He kept that ratty scrap for 15 years; through an Alaska-to-Texas move, junior high, high school, college, marriage, several cities and apartments, and most of the 80’s and 90’s. His 13 year-old self salvaged and kept it safe in a drawer until he was ready to give it back to me. Few gifts hold as much meaning for me.

We share the same parents, the same Other Brother, and the same love for the outdoors, twisted humor and good food. Neither of us eat much sugar these days, so I wanted to create something just for him. His first love is chocolate, and normally I’m up for chocolate. But he can do chocolate on his own exceptionally well, and I wanted to create something different. His second love is pumpkin pie. I came across a similar recipe and it inspired me. These little bites of bliss aren’t completely pie, and they’re not quite cake.

So this is for Oldest Brother… Not-Quite-Pie Pumpkin Cupcakes, created with a tremendous amount of gratitude and affection. Happy Thanksgiving!



  • 1 can full fat unsweetened coconut milk (or 1 cup cream if you don’t mind dairy)
  • 1 15 oz can 100% pumpkin puree (no additives)
  • 3 eggs
  • 1/2 cup unsweetened vanilla almond milk (or whole milk)
  • 1 Tbsp vanilla extract
  • 40 drops NuNaturals vanilla stevia
  • 1 cup sweetener of your choice (I like coconut sugar)
  • 1/2 cup coconut flour, sifted
  • 2 tsp pumpkin pie spice
  • 1/2 tsp ginger
  • 1/2 tsp cardamon
  • 1 tsp baking soda
  • pinch of salt


  1. In a large mixing bowl, combine the pumpkin puree, eggs, erythritol, almond milk, stevia, vanilla extract and only the cream from the coconut milk (It separates if you chill it slightly. Just skim it off the top and reserve the watery part for another use.)
  2. In a smaller bowl, sift coconut flower and combine with baking powder, spices, and salt.
  3. Combine wet and dry ingredients until smooth.
  4. Pour batter into lined muffin tins (you can fill them at least 3/4 of the way) and bake at 350 degrees for 30-35 minutes. The tops will be slightly firm to the touch, but it will still be fairly wet.
  5. Refrigerate overnight, then top with whipped coconut cream flavored with pumpkin pie spice and vanilla extract.

Hot Mama Cocoa

imageThis week, I have not been feeling so hot.  We’ve battled and won our first round of seasonal sickness, hormones are fluctuating, and I’m just not feeling like myself.

Can you relate?

I know what my problem is: Chocolate.  I’m not eating enough of it.  I read an article on the internet that said chocolate is a superfood.  (So is champagne, but coffee and red wine are more my speed these days.) And since the internet is never wrong, I was able to self-diagnose my biggest issue and root cause. I ran out of my favorite dark chocolate bars and they’re too pricey to buy when they’re not on super sale. And here’s the reality of my life: It’s not worth living without that chocolate at the end of the day.  Or in the middle of my day.  Or to start my day.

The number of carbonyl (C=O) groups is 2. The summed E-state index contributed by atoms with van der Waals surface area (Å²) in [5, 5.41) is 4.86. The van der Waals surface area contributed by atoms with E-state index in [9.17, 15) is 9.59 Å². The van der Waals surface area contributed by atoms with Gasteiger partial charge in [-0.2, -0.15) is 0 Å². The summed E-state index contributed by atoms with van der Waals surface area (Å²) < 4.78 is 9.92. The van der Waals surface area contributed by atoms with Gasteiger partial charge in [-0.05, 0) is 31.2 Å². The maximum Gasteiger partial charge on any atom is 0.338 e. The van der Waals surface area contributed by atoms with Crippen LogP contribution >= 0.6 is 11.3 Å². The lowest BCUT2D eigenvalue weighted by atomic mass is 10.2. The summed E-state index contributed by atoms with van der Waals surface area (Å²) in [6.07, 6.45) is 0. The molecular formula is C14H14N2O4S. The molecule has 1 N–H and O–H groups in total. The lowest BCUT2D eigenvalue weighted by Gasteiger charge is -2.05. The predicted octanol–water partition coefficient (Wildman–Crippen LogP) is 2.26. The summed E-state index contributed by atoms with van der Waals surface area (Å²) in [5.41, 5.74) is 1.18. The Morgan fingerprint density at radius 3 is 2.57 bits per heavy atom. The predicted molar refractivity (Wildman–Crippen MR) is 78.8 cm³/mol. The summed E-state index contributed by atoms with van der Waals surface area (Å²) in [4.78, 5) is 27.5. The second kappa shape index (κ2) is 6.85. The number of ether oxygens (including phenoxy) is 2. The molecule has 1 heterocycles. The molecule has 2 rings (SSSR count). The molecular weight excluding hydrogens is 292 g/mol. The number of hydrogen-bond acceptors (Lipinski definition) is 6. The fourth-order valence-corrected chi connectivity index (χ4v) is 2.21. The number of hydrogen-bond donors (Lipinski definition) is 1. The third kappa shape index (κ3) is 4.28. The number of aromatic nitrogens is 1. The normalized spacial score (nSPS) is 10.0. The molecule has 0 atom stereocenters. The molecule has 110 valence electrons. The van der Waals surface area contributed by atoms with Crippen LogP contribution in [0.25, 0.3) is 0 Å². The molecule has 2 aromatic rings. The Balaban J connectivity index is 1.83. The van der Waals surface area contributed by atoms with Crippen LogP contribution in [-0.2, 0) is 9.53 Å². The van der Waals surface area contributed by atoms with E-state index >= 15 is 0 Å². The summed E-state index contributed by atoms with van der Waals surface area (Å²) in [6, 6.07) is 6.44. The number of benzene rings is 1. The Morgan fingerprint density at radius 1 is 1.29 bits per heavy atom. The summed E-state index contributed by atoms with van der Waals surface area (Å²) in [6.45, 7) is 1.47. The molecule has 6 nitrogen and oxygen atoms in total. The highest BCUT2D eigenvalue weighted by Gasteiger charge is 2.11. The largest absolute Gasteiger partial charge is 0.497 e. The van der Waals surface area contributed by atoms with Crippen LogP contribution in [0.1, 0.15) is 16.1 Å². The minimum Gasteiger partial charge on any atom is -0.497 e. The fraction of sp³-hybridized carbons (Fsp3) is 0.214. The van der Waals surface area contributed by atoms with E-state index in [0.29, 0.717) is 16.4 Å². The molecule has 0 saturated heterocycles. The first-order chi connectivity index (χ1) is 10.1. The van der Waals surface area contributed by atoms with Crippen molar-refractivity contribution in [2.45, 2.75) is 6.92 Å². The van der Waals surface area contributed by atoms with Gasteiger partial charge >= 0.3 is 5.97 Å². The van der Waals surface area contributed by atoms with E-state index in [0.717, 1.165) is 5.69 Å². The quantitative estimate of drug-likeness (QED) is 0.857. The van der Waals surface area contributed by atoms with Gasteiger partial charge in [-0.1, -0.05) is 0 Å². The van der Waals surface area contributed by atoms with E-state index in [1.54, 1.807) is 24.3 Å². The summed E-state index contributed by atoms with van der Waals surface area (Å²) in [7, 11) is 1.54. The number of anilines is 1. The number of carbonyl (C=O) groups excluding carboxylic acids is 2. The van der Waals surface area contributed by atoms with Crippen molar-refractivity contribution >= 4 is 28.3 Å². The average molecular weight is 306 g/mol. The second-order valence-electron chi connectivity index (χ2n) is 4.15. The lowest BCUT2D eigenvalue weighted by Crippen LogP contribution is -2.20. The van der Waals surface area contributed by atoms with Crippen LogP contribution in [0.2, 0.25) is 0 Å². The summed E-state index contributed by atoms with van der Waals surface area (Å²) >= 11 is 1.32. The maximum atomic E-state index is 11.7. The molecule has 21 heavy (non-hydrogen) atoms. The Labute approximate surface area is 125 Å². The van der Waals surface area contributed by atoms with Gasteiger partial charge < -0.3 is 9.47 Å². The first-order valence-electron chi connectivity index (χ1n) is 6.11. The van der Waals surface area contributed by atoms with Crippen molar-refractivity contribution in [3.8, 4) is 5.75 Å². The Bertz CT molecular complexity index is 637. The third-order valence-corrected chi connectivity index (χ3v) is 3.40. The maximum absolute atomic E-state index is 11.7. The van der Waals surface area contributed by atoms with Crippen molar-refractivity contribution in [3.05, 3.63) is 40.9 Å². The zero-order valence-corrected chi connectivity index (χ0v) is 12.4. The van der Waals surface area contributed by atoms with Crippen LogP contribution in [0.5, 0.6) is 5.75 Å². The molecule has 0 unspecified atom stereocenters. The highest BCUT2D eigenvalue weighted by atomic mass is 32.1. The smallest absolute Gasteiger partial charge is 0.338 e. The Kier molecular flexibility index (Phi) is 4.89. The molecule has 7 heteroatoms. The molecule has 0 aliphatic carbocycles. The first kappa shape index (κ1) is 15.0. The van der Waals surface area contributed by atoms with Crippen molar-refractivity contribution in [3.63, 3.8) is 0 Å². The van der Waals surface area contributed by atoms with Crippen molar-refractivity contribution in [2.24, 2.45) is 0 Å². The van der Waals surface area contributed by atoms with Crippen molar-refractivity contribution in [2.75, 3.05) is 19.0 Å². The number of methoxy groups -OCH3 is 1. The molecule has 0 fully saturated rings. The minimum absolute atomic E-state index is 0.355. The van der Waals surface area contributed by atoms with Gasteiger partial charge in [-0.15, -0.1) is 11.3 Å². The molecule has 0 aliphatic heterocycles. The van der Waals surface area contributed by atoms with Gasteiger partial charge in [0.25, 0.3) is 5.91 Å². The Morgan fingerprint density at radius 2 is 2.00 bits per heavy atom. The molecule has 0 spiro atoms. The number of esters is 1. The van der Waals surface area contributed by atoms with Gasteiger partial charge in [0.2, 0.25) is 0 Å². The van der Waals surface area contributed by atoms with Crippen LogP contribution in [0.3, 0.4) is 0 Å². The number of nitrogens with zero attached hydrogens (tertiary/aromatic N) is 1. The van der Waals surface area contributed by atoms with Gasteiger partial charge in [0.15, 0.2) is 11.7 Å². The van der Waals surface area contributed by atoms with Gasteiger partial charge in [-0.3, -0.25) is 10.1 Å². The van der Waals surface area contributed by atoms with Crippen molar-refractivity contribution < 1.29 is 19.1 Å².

I’ve also been needing a little pep in my step. I don’t know if it’s the weather, lack of chocolate, the pitch dark that sets in at 4:00pm sharp, or what, but I also need a little more help with energy and, uh, sex drive.  Yep, I’m going there. Sorry.

After working long days taking care of a toddler and working from home, cooking up a storm, and just doing life, getting busy is pretty much the last thing I have energy for, TBH. So, adding spices to actually spice up my life and boost my mojo?  Okay.  Let’s do that.

Maca is a natural hormone booster, and cayenne pepper is wonderful for digestion and circulation. Cinnamon is warming and curbs sugar cravings.  So, this is my cocoa cocktail to get my hot mama mojo back.  Plus, it’s damn delicious.


  • 2 cups milk of your choice (I use coconut milk)
  • 1 Tbsp honey or sweetener of your choice
  • 2 Tbsp cocoa powder
  • 1 tsp maca powder
  • a splash of vanilla extract
  • a pinch of cinnamon
  • a tiny dusting of cayenne pepper (a tiny bit goes a VERY LONG WAY)


  1. Combine all of your ingredients in a small sauce pan and heat on medium low.
  2. Whisk continuously until hot and well blended. (5 ish minutes)
  3. Pour into your favorite mug or thermos and sip.

So hot right now!